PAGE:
3. Write out your prayers from time to time.
“And this is my prayer: that your love may abound more and more in knowledge and depth of insight, so that you may be able to discern what is best and may be pure and blameless for the day of Christ, filled with the fruit of righteousness that comes through Jesus Christ—to the glory and praise of God.” Philippians 1:9-11
I have a running log of my prayers on my computer that dates back to the year 2000. It may be months between entries in some instances but it’s in this digital prayer journal where I pound out my prayers on my keyboard when I’m so moved. Here I catalogue extraordinary times of need through words to my Heavenly Father. Or sometimes it’s just a fountain of praise that I pour out to God, my own not-so-eloquent version of a Psalm if you will.
At Lead THE Cause, our full week training-meets-mission-week, we often challenge teenagers to write out their prayers in a letter to God. I’ll never forget hearing a 14 year old student reading his letter aloud in Moody Memorial Church before 600+ other teenagers. His heartfelt call for revival moved many of us to chills and to tears. He, like DL Moody more than a century ago, shook this old church and the heavenlies with his fresh pleas for spiritual awakening in his generation.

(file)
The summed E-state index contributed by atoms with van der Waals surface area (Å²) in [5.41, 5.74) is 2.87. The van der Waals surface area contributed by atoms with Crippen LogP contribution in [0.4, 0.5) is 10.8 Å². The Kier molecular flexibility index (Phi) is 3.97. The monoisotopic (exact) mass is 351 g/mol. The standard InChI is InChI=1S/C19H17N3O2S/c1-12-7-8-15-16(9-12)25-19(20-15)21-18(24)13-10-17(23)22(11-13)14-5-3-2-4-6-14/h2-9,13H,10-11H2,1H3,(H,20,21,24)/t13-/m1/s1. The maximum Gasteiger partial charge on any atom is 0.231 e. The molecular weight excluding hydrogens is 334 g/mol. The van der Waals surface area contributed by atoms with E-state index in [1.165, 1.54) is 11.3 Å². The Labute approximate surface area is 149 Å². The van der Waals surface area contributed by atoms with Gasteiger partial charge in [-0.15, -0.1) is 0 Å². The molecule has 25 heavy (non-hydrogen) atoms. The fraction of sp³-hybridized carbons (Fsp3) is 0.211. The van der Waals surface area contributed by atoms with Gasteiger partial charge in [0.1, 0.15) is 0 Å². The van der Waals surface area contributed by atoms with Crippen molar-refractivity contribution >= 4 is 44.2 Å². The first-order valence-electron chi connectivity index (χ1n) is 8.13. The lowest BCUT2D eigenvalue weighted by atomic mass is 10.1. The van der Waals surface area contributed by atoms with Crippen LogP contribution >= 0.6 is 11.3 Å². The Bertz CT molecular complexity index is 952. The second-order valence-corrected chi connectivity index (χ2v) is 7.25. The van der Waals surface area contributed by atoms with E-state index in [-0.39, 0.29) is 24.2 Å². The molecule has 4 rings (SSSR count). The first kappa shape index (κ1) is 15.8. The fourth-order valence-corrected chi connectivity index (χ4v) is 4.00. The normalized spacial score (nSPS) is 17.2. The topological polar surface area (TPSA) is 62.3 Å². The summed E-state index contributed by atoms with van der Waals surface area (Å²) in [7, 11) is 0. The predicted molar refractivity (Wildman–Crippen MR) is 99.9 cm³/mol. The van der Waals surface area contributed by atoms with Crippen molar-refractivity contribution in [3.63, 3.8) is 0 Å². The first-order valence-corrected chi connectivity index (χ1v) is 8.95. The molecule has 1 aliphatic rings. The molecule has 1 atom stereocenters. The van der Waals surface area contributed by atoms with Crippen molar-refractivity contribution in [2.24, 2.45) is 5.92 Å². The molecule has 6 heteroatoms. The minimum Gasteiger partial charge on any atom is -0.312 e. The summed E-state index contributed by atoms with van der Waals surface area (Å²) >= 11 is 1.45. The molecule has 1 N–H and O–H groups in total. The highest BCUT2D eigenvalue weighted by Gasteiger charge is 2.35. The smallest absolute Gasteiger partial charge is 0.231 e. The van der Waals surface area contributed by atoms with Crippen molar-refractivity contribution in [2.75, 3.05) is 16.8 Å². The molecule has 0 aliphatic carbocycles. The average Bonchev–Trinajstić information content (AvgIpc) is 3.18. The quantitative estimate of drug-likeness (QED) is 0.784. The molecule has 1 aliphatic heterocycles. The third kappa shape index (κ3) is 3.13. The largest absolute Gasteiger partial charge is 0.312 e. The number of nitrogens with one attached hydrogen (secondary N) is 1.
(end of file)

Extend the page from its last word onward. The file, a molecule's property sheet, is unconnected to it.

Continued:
Whether you keep a prayer journal or make a digital one on your computer, writing out your prayers to God from time-to-time can be a powerful and rewarding experience.
4. Use a prayer app.
We have an advantage of our Old Testament friends like Elijah and even our New Testament friends like Paul. We have smart phones! We can use technology to help us to pray more specifically and remind us to pray more consistently.
Personally, I like PrayerMate. It’s an easy to use app that allows me to pray for the list of people and things I am interceding to God for on a regular basis. This is what I use to pray for my family members, co-workers, partners in ministry and the people I am seeking to reach for Jesus. If you know of other great prayer apps please feel free to list them in the comments below.
5. Start your prayer time by reading a Psalm.
“I will exalt you, my God the King; I will praise your name for ever and ever. Every day I will praise you and extol your name for ever and ever.” Psalsm 145:1,2
A preacher once said, “The Psalms are in the middle of the Bible because they are the heartbeat of God.” While I don’t know if I can prove the whole why-Psalms-are-in-the-middle-of-the-Bible theory I do think it’s true that the Psalms are close to the heart of God. They represent the raw, unfiltered praise and requests of great men of God like David, Moses and the Sons of Korah.
Often, when I’m on my prayer walks, I start by reading a Psalm or two or three from my phone. Why? Praise helps me recalibrate my heart toward heaven. It helps me center my heart around the Lord and his will. And it keeps me from approaching the Heavenly Father like a divine ATM or a cosmic Santa Claus with my long list of toys. Don’t misunderstand. It’s not that I don’t ask him for things. I do…lots of things! But I don’t usually start with the wishlist. I end with it. Because after I see him for who he is I can see my requests for what they are. After I’ve prayed for his “kingdom to come and will to be done” then I’m ready to ask for my daily bread…and then some.
These are my five simple ideas to help improve your prayer life. If you have an idea or two you can add to the list then please do!